Now she is working in administration for the NHS and is living in key worker accommodation. She told The Big Issue that young adult carers struggle with coming to terms with the position they’re in and accessing support.
“I couldn’t ask other family members for help and even just realising that you’re a carer is part of it because you just think you’re being dutiful and doing normal chores,” she added.
“The problem was not even knowing for a long time [that I was a carer] and I don’t think there is much help. If I go to the council, they’re not going to see me as a priority for housing. They’re saying ‘you’re a working adult and you’re able to go do private renting’.”
While the project was helpful, some struggled with certain aspects of it.
Some participants struggled to adapt to shared living while others also found the cost of living independently a challenge. Experts from the Learning and Work Institute, who carried out the report, found people racked up high levels of rent arrears due to universal credit, zero-hour contracts, and irregular hours of work.
Judith Moran, director at Quaker Social Action, said the project highlighted the issues young adult carers face.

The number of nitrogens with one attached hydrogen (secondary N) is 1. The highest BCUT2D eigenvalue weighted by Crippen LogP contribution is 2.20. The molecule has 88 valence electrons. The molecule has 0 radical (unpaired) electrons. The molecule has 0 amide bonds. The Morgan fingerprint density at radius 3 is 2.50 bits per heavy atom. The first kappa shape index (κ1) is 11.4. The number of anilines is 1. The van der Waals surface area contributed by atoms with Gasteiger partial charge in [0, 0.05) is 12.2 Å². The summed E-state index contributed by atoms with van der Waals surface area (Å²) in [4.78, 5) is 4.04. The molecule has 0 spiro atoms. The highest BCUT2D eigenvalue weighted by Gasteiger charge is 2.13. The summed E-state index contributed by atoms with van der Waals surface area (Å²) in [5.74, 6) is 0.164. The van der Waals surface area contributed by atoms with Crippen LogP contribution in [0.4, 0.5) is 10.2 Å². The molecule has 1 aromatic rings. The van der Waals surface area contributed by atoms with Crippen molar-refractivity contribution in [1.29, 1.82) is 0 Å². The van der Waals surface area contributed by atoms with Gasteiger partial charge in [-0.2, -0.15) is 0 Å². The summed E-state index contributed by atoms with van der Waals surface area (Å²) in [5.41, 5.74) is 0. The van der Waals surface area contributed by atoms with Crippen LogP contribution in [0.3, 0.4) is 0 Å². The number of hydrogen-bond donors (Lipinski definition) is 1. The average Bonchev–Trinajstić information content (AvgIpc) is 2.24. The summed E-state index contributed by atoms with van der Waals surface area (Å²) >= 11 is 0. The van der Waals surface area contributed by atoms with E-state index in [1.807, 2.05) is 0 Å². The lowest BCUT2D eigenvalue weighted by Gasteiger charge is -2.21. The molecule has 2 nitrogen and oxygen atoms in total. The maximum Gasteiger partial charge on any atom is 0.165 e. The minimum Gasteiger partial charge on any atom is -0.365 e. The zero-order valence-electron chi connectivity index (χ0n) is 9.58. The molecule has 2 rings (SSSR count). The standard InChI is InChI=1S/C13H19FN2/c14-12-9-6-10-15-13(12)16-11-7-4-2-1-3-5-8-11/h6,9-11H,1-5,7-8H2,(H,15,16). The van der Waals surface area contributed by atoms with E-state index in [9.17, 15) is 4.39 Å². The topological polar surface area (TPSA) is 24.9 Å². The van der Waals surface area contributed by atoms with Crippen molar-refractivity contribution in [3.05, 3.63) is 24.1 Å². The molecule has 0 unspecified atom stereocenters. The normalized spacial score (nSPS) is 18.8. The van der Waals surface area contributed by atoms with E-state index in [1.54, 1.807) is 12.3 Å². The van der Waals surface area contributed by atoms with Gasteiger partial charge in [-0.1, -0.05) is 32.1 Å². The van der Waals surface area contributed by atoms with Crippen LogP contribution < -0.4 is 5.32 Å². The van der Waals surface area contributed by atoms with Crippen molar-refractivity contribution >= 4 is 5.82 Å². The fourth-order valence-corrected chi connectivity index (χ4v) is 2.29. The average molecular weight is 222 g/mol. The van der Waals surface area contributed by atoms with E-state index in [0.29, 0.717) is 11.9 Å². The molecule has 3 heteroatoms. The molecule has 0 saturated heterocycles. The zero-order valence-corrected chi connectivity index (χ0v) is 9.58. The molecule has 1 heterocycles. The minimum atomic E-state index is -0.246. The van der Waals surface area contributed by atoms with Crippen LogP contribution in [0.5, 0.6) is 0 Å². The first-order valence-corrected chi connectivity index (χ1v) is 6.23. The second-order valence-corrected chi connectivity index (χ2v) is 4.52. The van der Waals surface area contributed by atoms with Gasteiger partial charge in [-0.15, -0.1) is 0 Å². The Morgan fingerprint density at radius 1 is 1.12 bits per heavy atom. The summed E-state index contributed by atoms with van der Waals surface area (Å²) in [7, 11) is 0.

“When we first started researching the needs of young adult carers, especially around housing, nearly a decade ago, we were shocked by how little information we found,” said Moran.
“It was absent from the policy debate, absent from the agenda of carers organisations and absent from the agenda of the housing sector. It is still – largely – absent. We hope this report lifts this issue into greater visibility and gets the housing needs of young adult carers firmly on the radar of those involved in both policy and practice. Time for change, time for action.”
The experts recommend housing needs for young carers are included in government carer plans alongside reformed vulnerability legislation in housing laws. They also want housing providers to recognise the group as a priority for support.
Housing is also absent in carer assessments carried out by local authorities under the Care Act 2014, with the report arguing this leads to a lack of awareness of how the issue affects young adult carers.
The government should also issue guidance to local authorities setting out a requirement to assess young adult carers’ housing needs when conducting transition assessments, the report recommended.
Andy McGowan, policy and practice manager for young and adult carers, at Carers Trust, said: “The 2021 Census and other recent research all consistently highlight how young adult carers are a group of carers under increasing pressure because of increasing levels of caring responsibilities. It is therefore vital that this group of carers is proactively considered across policy, research and practice.”